It’s often said that people don’t leave organizations; they leave bosses

It’s often said that people don’t leave organizations; they leave bosses.  That has lead me to wonder why.  We all know of horror stories involving verbal abuse and even harassment from a boss.  That kind of behavior tends to get noticed, talked about and sometimes litigated over.  But what I think is more often the case (and talked about less) is the boss who simply hasn’t learned a very simple process and made it a habit.  What’s missing is in fact a key leadership tool that is easy to learn, simple to do, and cheap to implement.  What’s missing is acknowledgement. 

The next time your flight is on time or even close to being so, think about the astounding number of things that had to have gone right in order for that to happen; the number of people who in fact did their jobs and did them well. 

At times in my career when I have had direct reports, it has been my pleasure to acknowledge people for a job well done.  I made it a point to be on the lookout not just for what was going off course, but also for what was being done well.  Acknowledgement is a great way of reinforcing the behavior that you want. 

As an entrepreneur, even if you are a one-person organization, you can benefit from stepping up your acknowledgement of others.  Whether it’s the delivery driver, the printer repair person, your virtual assistant, or even a client or customer, people respond to acknowledgement.  Patrick Lencioni, in his book “The 3 Signs of a Miserable Job,” describes the critical nature of acknowledgment when he writes that anonymity and irrelevance are 2 of the 3 conditions that can have members of a team or organization feel disconnected and dissatisfied from their work.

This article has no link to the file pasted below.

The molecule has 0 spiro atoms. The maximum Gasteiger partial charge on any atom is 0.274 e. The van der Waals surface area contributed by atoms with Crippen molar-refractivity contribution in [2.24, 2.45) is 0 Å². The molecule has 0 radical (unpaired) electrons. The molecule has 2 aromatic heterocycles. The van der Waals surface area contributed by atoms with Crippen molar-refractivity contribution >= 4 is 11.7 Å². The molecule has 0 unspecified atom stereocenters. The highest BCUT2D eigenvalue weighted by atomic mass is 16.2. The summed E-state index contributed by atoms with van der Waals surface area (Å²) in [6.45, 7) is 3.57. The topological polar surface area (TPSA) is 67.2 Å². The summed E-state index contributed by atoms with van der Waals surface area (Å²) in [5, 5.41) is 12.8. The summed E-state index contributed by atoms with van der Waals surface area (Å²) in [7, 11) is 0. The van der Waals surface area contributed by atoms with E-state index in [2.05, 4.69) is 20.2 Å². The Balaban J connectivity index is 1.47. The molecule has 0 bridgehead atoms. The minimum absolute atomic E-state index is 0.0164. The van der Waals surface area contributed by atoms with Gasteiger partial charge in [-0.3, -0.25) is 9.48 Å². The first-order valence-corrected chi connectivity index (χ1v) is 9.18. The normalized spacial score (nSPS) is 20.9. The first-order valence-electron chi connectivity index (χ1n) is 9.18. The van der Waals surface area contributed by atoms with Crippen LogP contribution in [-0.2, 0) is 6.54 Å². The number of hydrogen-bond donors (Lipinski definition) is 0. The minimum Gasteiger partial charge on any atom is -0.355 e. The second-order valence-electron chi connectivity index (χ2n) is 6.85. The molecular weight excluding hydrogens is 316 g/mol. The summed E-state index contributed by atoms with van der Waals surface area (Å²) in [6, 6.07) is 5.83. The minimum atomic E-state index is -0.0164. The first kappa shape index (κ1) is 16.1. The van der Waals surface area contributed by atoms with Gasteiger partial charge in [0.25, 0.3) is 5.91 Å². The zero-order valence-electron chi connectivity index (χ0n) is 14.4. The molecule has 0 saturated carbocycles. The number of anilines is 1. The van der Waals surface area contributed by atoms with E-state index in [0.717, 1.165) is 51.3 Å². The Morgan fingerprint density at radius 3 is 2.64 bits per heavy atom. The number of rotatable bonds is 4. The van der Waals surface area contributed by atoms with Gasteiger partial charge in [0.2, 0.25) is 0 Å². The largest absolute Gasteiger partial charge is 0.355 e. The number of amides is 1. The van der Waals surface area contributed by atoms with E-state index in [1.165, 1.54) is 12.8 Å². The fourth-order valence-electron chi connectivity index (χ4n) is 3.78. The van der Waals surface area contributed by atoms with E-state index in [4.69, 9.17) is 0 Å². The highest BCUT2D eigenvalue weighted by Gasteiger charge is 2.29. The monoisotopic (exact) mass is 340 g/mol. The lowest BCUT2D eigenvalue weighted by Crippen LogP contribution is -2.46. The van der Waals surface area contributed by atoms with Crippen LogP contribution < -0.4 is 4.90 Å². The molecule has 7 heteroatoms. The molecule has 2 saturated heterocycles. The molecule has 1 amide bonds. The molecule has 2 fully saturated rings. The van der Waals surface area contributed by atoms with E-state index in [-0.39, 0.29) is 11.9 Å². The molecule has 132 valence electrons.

Acknowledgement helps reduce both anonymity and irrelevance because you are explicitly letting the person know that you appreciate something specific that they recently did—that it actually mattered to someone.  It also lets people know that you are paying attention, and I believe it builds loyalty and reduces turnover.  Whom would you rather work for or with–someone who notices when you do something well and says so, or someone who either only criticizes, or actually says very little at all?

Let’s take a look at the steps of acknowledgement :

  1. Get in the habit of noticing when things go well.  Not only does this set you up for a nice bit of acknowledging, but it also tends to keep you in a better mood
  2. Look them in the eye if you are in person, don’t rush, and be specific.
  3. If you can do the acknowledging publicly—and it’s appropriate—do so.

Try including acknowledgement as part of your leadership routine.  Chances are, you will increasingly become the business partner and leader that people prefer to be around.  Your business will be better off, and so will you! 

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